The knitwear industry has at long last pulled its needles out and has amazed us all with the most brilliant, zappy knits ever. One-colour sweaters have gone back where they came from—now you need at least three colours, and the brightest, most startling design you can find. Take your pick from oozing cream buns, bold geometric stripes and pyramids and all kinds of technicolour patterns—why leave parrots to the pet shops?
Ten years ago, the British woman was bound to her cardigan. Then, in a feverish review of fashion, the cardigan was shelved for the jacket. Now, it’s back in circulation, not as the rather insipid number of yesteryear, but renewed in a long wrap-around version — the sort you cuddle into when it’s cold outside, the sort you wear over dresses, jeans or even suits. Cardigans like this are the most practical knitwear created for ages and the Paris Collections, if they spell excitement to you, were full of them.
All jewellery in feature from a selection at Marie Middleton and Susan Marsh at Chelsea Antique Market. Gold-rimmed glasses from any good optician.
Slip a shawl over summer and dream the days away in a land of your imagination. There couldn’t be a more beautiful way of letting a long sticky heatwave slip by than with these gentle colours made by a bleaching sun and these homespun clothes in soft country shapes. Whether you make it all the way to a shady plantation or just as far as the nearest cornfield, the scenery around any home this summer should look pretty good. Build up layers of cotton checs, sand suede overslips and warm rainbow knit waistcoats because even the sun can havee tantrums sometimes. Pack a pair of laced sandals and one huge-brimed straw hat.
Black and silver are this year’s popular Christmas colours. Sweaters are in silver lurex striped in black, black wool flecked with silver and endless other combinations. Shapes are halter-necks, dolmans, or little wrap-over cardigans – almost any shape will do. Accessories are bright and glittery. Add touches, like sticking sequins on your hats, and shoes, and you’re all set to outshine the fairylights.
Photographed by Christian Laroque.
Scanned from 19 Magazine, December 1972.
What a year. It’s hard to summon up a great deal of enthusiasm for the Christmas we’re about to have, but I’m looking backwards to look forwards, as I often do. I still seem to find joy and solace in art and aesthetics and I hope my posts have given you the odd moment of enjoyment and inspiration this year. Thank you for your support and to everyone who has bought vintage from me or liked/shared/commented on my blog and Instagram posts. Sending you my love and best wishes for a better year ahead.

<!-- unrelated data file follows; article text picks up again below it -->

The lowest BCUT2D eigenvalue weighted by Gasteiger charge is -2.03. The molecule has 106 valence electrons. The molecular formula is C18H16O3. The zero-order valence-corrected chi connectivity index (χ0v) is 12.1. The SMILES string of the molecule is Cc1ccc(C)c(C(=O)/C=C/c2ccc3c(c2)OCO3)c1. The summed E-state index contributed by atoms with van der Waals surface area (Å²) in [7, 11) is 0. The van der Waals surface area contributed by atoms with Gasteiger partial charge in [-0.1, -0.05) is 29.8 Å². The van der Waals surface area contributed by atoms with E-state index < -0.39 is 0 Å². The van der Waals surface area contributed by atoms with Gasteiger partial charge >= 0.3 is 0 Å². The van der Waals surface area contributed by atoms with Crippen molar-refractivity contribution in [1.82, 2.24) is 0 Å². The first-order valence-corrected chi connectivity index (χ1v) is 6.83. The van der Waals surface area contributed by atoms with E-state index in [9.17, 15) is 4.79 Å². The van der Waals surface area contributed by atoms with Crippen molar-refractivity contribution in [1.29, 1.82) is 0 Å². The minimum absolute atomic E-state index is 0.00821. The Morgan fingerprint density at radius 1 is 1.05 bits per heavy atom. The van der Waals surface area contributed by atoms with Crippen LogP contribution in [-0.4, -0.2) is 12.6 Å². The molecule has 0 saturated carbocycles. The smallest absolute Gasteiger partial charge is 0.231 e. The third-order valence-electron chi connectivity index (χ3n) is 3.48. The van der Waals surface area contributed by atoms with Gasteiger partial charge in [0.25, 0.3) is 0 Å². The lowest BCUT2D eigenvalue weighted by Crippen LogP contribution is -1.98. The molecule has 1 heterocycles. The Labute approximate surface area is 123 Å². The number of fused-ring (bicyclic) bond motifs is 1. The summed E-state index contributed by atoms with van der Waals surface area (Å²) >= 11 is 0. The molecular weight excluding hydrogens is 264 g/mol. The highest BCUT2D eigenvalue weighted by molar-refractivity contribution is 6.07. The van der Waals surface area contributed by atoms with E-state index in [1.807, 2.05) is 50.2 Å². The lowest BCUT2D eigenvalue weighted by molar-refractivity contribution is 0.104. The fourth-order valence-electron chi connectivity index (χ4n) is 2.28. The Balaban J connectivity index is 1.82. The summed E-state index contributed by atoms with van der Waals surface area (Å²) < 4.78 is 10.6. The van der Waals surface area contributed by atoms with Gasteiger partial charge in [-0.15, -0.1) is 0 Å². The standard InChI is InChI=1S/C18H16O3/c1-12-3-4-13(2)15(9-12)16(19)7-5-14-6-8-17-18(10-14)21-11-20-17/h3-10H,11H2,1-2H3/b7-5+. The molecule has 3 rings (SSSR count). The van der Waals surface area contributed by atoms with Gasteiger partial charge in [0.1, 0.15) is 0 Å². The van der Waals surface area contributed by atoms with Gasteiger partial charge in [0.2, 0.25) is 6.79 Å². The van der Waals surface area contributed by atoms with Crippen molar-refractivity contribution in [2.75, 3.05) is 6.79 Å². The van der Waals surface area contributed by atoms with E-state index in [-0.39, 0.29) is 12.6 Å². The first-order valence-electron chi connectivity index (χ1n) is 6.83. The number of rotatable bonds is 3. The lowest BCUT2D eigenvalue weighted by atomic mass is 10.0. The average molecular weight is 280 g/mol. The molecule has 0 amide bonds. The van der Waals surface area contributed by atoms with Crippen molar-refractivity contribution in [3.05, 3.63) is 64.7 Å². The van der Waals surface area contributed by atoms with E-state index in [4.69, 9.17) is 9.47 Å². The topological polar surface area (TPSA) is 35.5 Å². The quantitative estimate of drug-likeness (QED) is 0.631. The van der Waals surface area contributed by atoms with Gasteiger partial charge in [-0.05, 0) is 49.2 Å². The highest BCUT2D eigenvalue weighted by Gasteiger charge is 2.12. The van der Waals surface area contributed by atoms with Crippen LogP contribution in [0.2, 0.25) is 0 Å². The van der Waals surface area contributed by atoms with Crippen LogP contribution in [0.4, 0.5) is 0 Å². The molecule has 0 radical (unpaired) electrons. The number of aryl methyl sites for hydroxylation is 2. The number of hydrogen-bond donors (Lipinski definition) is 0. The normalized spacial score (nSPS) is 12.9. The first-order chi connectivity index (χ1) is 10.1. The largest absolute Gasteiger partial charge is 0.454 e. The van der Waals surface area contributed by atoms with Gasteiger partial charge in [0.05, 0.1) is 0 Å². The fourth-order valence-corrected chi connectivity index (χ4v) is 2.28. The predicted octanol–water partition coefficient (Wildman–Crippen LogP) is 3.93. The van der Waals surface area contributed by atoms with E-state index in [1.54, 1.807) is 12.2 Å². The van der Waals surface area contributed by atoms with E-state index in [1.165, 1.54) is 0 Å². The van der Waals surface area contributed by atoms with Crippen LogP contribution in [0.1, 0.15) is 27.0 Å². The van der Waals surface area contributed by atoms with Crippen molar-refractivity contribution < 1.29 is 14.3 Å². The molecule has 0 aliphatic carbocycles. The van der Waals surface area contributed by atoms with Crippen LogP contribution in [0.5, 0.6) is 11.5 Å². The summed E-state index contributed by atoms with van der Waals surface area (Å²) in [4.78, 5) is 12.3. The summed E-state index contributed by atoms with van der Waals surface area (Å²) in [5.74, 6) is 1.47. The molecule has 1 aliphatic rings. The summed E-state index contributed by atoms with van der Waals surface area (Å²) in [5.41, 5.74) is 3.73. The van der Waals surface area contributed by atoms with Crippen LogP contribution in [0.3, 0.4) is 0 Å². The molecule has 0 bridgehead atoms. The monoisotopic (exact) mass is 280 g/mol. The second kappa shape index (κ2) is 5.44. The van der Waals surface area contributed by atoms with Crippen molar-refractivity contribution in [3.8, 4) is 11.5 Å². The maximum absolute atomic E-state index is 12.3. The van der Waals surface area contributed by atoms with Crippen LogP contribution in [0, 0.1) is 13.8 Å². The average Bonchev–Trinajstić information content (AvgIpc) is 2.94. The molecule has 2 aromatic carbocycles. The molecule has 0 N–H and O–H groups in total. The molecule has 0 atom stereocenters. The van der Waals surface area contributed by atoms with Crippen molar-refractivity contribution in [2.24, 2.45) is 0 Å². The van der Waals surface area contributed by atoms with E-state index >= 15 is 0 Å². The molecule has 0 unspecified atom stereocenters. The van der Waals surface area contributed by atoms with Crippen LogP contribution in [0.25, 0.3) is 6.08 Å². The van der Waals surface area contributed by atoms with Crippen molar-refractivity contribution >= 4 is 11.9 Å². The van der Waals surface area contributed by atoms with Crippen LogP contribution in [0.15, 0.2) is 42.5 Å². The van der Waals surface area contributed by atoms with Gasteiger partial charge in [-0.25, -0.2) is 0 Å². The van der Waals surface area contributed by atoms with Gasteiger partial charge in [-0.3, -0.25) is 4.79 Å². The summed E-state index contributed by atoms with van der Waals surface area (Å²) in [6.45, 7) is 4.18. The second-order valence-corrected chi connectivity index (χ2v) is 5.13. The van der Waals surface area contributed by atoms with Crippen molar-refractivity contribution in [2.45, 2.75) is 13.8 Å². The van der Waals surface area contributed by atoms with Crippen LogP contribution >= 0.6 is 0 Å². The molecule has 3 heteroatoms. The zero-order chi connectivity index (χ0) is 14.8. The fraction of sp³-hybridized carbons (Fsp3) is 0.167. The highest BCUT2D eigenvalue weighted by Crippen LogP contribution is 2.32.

Party wear for the getogether season takes all the best of blazers and pants and sleeks them up in satins and velvets… or cools off with the prettiest dresses ever.
Clearly Christmas 2020 is going to be a uniquely muted season as far as partying is concerned, but I often avoid the throngs of people anyway. Years of working in theatre over the festive season meant that when I had downtime I would prefer to lounge around in satins and velvets in the comfort of my own home. I’m just glad you’re all finally catching up with how nice it is! In all seriousness though, sometimes the smallest things can make us feel the nicest – so even if you don’t feel like getting togged up in satin and velvet, I highly recommend doing something you would normally find ridiculous for sitting around at home. Sparkly hair clip, red lipstick or those skyscraper platforms you can’t walk in.
Photographed by kind permission of Mecca Dancing at the Empire Ballroom, Leicester Square, WC1
The time: mid-morning coffee-break The place: The Post Office Confravision Studios, Euston Tower* The clothes: At last, working gear (you’ll be delighted to see) to cope with both formal and permissive working environments. The fabric: calico, strong and hard-wearing, cotton-based, so it’s comfortable for over-heated offices. Add a dash of towelling, team it with crocheted string vests, scarves, tights and bags for a little wit. The colour: cream—soothing and harmonious for worn executives. Enliven it with a touch of colour here and there (and to pick you out from beige office walls — remove if you need the camouflage).
* One of five office studios provided by the Post Office for its conference-by-TV service. Designed by Kenneth Grange of Pentagram.
An incredibly apposite photoshoot featuring the Post Office’s futuristic ‘Confravision’ studios. To read an original brochure, click here.
After the explosion of hot pants and vulgar satin knickers, shorts are still with us, but they’ve emerged neater and brighter – put together with layered vests and skimpy sweaters, legs that go on forever and bright vampy shoes or clogs. It’s the only way to be cool this summer.